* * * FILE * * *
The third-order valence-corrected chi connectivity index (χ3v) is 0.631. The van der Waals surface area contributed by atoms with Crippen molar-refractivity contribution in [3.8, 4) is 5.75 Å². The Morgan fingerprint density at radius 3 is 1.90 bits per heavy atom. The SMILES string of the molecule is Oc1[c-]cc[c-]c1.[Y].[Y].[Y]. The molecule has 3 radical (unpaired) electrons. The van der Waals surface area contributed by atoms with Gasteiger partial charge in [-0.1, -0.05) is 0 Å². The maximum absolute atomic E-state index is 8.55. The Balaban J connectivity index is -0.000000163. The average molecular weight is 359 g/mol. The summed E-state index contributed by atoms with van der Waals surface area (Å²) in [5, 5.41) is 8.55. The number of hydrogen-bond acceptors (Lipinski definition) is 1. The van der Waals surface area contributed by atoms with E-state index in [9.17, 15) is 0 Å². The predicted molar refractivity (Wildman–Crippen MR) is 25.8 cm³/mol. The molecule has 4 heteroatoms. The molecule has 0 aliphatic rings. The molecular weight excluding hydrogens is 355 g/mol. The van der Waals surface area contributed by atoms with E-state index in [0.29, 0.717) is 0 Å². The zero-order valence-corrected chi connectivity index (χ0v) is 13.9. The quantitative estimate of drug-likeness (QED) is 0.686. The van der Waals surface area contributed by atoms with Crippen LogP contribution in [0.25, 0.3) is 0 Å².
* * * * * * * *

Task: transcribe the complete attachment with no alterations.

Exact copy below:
The third-order valence-corrected chi connectivity index (χ3v) is 0.631. The van der Waals surface area contributed by atoms with Crippen molar-refractivity contribution in [3.8, 4) is 5.75 Å². The Morgan fingerprint density at radius 3 is 1.90 bits per heavy atom. The SMILES string of the molecule is Oc1[c-]cc[c-]c1.[Y].[Y].[Y]. The molecule has 3 radical (unpaired) electrons. The van der Waals surface area contributed by atoms with Gasteiger partial charge in [-0.1, -0.05) is 0 Å². The maximum absolute atomic E-state index is 8.55. The Balaban J connectivity index is -0.000000163. The average molecular weight is 359 g/mol. The summed E-state index contributed by atoms with van der Waals surface area (Å²) in [5, 5.41) is 8.55. The number of hydrogen-bond acceptors (Lipinski definition) is 1. The van der Waals surface area contributed by atoms with E-state index in [9.17, 15) is 0 Å². The predicted molar refractivity (Wildman–Crippen MR) is 25.8 cm³/mol. The molecule has 4 heteroatoms. The molecule has 0 aliphatic rings. The molecular weight excluding hydrogens is 355 g/mol. The van der Waals surface area contributed by atoms with E-state index in [0.29, 0.717) is 0 Å². The zero-order valence-corrected chi connectivity index (χ0v) is 13.9. The quantitative estimate of drug-likeness (QED) is 0.686. The van der Waals surface area contributed by atoms with Crippen LogP contribution in [0.25, 0.3) is 0 Å².